This is going to be another one of those two-sides-of-the-same-coin kinds of entries.
First, I’d like to just share the daily giggle I have whenever I have to sign something, or put my initials on something or otherwise make a physical re-creation of my new USDA-certified name. It always makes me smile, both for the “yay I’m married” reasons and the “tee hee, new name” reasons.
For this little blog I still show up as KJ. I’ve been KJ all my life up until now and most strikingly those two letters have come to represent the “whole new me” version of me since roughly my 18th birthday and my arrival in Iowa for college. I grew quite fond of KJ. It’s got a poetic ring to it, strong and quirky with a kind of zeal that conveys more than just a weak commentary on my place in the alphabet.
Those two letters are right next to each other on the keyboard. Ka-Blam! KJ. Right there. One hand. Two fingers. Yeah! Ka-Pow! KJ. Take that, world! It rhymes, it works as a zazzy little knickname in the office, and it just flows off the tongue in such a way as to make it nigh impossible to say when pissed off (or at least say it and sound angry).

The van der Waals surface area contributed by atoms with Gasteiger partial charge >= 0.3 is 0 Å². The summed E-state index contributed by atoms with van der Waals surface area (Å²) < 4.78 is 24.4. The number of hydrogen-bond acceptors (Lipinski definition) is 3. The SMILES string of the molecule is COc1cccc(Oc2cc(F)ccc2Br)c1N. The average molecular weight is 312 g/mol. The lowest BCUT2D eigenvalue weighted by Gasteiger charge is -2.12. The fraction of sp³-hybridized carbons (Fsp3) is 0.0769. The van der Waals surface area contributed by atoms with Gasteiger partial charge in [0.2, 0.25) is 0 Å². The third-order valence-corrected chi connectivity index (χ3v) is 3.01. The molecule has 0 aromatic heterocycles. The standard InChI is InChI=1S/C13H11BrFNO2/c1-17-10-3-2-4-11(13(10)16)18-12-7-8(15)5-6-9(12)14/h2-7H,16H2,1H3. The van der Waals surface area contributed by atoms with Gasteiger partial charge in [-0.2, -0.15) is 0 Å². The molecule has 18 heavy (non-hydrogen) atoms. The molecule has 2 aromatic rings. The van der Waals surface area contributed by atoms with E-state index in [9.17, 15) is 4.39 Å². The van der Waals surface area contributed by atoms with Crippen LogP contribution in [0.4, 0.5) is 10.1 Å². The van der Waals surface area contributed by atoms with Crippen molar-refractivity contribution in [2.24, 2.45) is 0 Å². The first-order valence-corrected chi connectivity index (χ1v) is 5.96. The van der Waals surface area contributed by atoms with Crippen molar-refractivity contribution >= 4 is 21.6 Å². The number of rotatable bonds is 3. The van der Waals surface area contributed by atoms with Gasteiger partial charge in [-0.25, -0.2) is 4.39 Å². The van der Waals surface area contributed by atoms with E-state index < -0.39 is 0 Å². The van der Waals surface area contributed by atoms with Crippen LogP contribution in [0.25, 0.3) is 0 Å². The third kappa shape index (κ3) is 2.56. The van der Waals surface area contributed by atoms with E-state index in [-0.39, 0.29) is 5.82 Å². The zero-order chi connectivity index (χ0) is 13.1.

And now, my new last name has changed all that. I am now no longer zazzy. Now my initials have all the zing and poetry of socks. I was never the type to sit there for hours, dreaming about how I’d sign my new last name in every variation and I still am not. I have to look twice at my checks and credit card receipts to make sure the right name goes on each one. I still struggle with the new name, even though it’s shorter, because my hand doesn’t know the dance yet. Part of me will always be KJ, and I am quite fond of the idea of using it as a pen name. Yet – I did change my name when I got married, after all. The new name is mine. I must commit to it. I must continue this new tarzan-in-trousers phase until the thing finally becomes second nature. Until it finally becomes me. It will, too, but it’ll take a while.
That brings me to my next kvetch.